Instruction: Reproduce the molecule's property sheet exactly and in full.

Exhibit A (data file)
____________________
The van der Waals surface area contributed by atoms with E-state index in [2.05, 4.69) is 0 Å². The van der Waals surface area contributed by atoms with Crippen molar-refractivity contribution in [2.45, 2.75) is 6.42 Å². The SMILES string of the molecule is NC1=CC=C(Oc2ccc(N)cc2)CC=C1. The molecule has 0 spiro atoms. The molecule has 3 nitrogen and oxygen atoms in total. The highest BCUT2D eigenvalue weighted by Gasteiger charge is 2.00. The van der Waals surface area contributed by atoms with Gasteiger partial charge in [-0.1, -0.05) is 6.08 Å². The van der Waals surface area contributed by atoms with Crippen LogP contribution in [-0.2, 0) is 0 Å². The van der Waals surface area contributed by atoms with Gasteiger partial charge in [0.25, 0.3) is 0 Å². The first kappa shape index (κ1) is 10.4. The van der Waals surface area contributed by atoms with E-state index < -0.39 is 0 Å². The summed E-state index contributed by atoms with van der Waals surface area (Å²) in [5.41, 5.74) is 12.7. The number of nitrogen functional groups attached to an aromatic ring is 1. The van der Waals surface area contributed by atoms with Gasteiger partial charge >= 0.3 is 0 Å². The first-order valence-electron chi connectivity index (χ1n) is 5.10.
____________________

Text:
The van der Waals surface area contributed by atoms with E-state index in [2.05, 4.69) is 0 Å². The van der Waals surface area contributed by atoms with Crippen molar-refractivity contribution in [2.45, 2.75) is 6.42 Å². The SMILES string of the molecule is NC1=CC=C(Oc2ccc(N)cc2)CC=C1. The molecule has 0 spiro atoms. The molecule has 3 nitrogen and oxygen atoms in total. The highest BCUT2D eigenvalue weighted by Gasteiger charge is 2.00. The van der Waals surface area contributed by atoms with Gasteiger partial charge in [-0.1, -0.05) is 6.08 Å². The van der Waals surface area contributed by atoms with Crippen LogP contribution in [-0.2, 0) is 0 Å². The van der Waals surface area contributed by atoms with Gasteiger partial charge in [0.25, 0.3) is 0 Å². The first kappa shape index (κ1) is 10.4. The van der Waals surface area contributed by atoms with E-state index < -0.39 is 0 Å². The summed E-state index contributed by atoms with van der Waals surface area (Å²) in [5.41, 5.74) is 12.7. The number of nitrogen functional groups attached to an aromatic ring is 1. The van der Waals surface area contributed by atoms with Gasteiger partial charge >= 0.3 is 0 Å². The first-order valence-electron chi connectivity index (χ1n) is 5.10.